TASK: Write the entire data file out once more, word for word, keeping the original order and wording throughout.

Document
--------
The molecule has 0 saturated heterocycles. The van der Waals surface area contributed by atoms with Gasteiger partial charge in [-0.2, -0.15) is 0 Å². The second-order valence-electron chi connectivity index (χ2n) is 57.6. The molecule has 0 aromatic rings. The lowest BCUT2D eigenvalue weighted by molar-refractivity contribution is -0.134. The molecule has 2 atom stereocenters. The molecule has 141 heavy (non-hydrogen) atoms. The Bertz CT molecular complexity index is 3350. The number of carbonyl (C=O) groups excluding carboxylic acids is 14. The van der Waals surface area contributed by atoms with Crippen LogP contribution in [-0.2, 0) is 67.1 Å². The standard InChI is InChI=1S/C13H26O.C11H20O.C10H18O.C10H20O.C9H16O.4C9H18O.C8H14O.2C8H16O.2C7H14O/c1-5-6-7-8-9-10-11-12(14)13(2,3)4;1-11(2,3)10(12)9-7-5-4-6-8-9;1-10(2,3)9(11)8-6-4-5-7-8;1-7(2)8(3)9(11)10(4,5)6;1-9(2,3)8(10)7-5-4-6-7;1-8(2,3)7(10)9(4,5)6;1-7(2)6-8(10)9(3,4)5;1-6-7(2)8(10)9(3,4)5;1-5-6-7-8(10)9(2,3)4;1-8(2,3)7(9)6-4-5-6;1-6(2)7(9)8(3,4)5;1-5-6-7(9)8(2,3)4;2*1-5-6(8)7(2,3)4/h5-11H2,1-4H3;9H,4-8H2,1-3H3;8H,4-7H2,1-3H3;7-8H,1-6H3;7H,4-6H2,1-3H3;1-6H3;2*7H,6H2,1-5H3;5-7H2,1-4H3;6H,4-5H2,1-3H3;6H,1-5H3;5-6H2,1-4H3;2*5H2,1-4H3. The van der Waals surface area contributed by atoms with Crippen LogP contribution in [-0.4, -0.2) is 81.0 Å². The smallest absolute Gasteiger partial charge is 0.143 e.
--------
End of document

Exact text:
The molecule has 0 saturated heterocycles. The van der Waals surface area contributed by atoms with Gasteiger partial charge in [-0.2, -0.15) is 0 Å². The second-order valence-electron chi connectivity index (χ2n) is 57.6. The molecule has 0 aromatic rings. The lowest BCUT2D eigenvalue weighted by molar-refractivity contribution is -0.134. The molecule has 2 atom stereocenters. The molecule has 141 heavy (non-hydrogen) atoms. The Bertz CT molecular complexity index is 3350. The number of carbonyl (C=O) groups excluding carboxylic acids is 14. The van der Waals surface area contributed by atoms with Crippen LogP contribution in [-0.2, 0) is 67.1 Å². The standard InChI is InChI=1S/C13H26O.C11H20O.C10H18O.C10H20O.C9H16O.4C9H18O.C8H14O.2C8H16O.2C7H14O/c1-5-6-7-8-9-10-11-12(14)13(2,3)4;1-11(2,3)10(12)9-7-5-4-6-8-9;1-10(2,3)9(11)8-6-4-5-7-8;1-7(2)8(3)9(11)10(4,5)6;1-9(2,3)8(10)7-5-4-6-7;1-8(2,3)7(10)9(4,5)6;1-7(2)6-8(10)9(3,4)5;1-6-7(2)8(10)9(3,4)5;1-5-6-7-8(10)9(2,3)4;1-8(2,3)7(9)6-4-5-6;1-6(2)7(9)8(3,4)5;1-5-6-7(9)8(2,3)4;2*1-5-6(8)7(2,3)4/h5-11H2,1-4H3;9H,4-8H2,1-3H3;8H,4-7H2,1-3H3;7-8H,1-6H3;7H,4-6H2,1-3H3;1-6H3;2*7H,6H2,1-5H3;5-7H2,1-4H3;6H,4-5H2,1-3H3;6H,1-5H3;5-6H2,1-4H3;2*5H2,1-4H3. The van der Waals surface area contributed by atoms with Crippen LogP contribution in [-0.4, -0.2) is 81.0 Å². The smallest absolute Gasteiger partial charge is 0.143 e.